Brenden Mulligan, CEO of Premint, stated that the NFT platform has also acquired Vulcan wallet security firm to prevent hackers from returning.
NFT registration portal Premint, which suffered a hack that saw more than 300 NFTs taken from users’ wallets over the weekend, today announced that it will repay the victims.
Premint CEO Brenden Muligan said this afternoon in a live streamed incident update that the company and “a third-party employee, not from Premint” had performed an on-chain analysis this past week to compile a list all NFTs taken during Sunday’s hack.
Every associated crypto wallet will receive a payment Ethereum equivalent to the floor price for each stolen NFT. This payment will be made over the course of the week. Mulligan stated to Decrypt that Premint would repay defrauded customers a total of 340ETH or just over $525,000.
Mulligan stated this morning, “I am aware that the NFTs taken were not all floor NFTs.” “Floor” is the lowest available NFT in a collection. Some NFTs that were stolen were rare, and therefore valued at a higher market price than the ones priced at the floor. You might feel that this compensation is inadequate. Premint CEO said that he doesn’t believe there is a better, more scalable, and objective way of doing this.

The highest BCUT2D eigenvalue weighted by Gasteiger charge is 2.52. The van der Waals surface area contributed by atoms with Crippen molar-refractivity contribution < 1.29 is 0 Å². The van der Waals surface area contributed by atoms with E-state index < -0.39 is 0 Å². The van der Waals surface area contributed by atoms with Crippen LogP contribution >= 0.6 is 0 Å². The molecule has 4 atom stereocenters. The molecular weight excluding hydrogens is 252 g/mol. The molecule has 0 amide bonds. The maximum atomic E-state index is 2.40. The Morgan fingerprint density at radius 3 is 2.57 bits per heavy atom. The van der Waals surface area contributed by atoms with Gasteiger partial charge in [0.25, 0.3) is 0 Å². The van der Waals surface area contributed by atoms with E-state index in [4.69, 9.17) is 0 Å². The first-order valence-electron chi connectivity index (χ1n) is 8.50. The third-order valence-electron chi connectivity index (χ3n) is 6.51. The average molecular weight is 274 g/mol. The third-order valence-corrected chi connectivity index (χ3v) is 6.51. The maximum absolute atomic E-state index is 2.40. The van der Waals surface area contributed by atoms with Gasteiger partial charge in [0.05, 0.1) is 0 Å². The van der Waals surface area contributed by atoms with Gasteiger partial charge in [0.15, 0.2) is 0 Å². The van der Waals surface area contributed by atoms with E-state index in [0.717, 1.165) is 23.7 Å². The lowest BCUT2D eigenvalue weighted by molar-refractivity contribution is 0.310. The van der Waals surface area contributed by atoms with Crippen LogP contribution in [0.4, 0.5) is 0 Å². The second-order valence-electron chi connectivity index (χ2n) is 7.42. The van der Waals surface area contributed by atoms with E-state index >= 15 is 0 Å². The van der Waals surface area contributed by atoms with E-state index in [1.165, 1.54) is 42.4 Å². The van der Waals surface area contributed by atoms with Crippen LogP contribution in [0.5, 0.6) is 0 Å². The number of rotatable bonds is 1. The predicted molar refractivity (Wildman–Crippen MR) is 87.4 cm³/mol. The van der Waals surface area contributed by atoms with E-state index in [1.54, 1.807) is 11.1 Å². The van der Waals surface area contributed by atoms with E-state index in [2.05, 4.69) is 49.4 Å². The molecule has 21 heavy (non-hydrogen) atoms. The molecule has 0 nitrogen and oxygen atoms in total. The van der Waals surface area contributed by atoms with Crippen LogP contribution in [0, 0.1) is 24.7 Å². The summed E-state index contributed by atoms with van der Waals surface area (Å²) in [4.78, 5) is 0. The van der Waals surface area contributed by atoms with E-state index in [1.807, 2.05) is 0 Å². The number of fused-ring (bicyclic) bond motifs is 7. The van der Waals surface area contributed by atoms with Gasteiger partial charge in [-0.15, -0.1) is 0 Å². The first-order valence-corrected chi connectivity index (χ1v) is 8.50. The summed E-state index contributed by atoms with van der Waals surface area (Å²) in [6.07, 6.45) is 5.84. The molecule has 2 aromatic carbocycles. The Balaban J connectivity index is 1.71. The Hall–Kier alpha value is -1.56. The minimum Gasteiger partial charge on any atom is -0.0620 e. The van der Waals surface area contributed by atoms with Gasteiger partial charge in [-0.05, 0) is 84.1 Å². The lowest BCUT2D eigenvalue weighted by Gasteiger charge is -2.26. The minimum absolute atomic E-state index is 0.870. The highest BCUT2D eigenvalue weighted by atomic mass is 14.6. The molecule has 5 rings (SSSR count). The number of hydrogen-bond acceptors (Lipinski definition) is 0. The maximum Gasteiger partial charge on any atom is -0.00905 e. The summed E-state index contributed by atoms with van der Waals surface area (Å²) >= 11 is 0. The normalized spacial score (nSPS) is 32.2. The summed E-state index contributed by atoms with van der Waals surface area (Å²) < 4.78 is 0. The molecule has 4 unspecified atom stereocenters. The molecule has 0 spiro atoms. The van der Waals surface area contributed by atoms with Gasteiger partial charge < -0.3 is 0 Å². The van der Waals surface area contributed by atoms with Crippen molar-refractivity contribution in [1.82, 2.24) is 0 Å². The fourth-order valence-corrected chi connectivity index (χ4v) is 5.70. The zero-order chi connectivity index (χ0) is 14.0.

Two notable exceptions to this repayment policy are the most valuable NFTs stolen Sunday. A Bored Ape was flipped by hackers for 89 Ethereum ($138,000) and an Azuki sold for just under 10 ETH ($16,000). Today Mulligan announced that Premint was in a position to purchase both NFTs from their owners at purchase price and has since returned them back to their pre-hack owners. Mulligan claimed that these NFTs were among the most valuable taken by hackers “by orders-of-magnitude.”
Mulligan expressed his general disinterest in repaying victims of hacks to digital assets during the announcement. Mulligan stated, “I feel, like many others, that compensation in the world, when hacks happen, actually has negative long-term effects.” It doesn’t teach anyone a lesson.
Mulligan stated that the “vast majority” of people he’s spoken to since the hack “have told us that we shouldn’t get any compensation.” However, Premint’s hack was the only exception to Mulligan’s philosophy.
As a sign of Premint’s commitment to long-term security, Mulligan announced today that Premint had acquired wallet authentication tool Vulcan. Mulligan stated that more information about the partnership will be available next week.
Sunday’s hack was just the latest attempt to target the NFT market. Last year, it generated $25 billion in sales. OpenSea was hacked in February and a phishing scheme took $1.7 million of NFTs. A hack on the instagram account of Bored Ape Yacht Club led to a $2.8million NFT theft. Actor Seth Green spent almost $300,000 last month to retrieve a Bored Ape NFT that he planned to use as the centerpiece of a new television series.
One common thread in many of these NFT thefts is the involvement with centralized sites or platforms like Premint. Users give some private information to exchange for convenience and new features. Although giving your wallet information to a central platform can pose additional risks, it can offer some protections, such as today’s repayment plan.
Mulligan described the events as a “horrible experience” for him and his team. “Hopefully, with this we can move on.”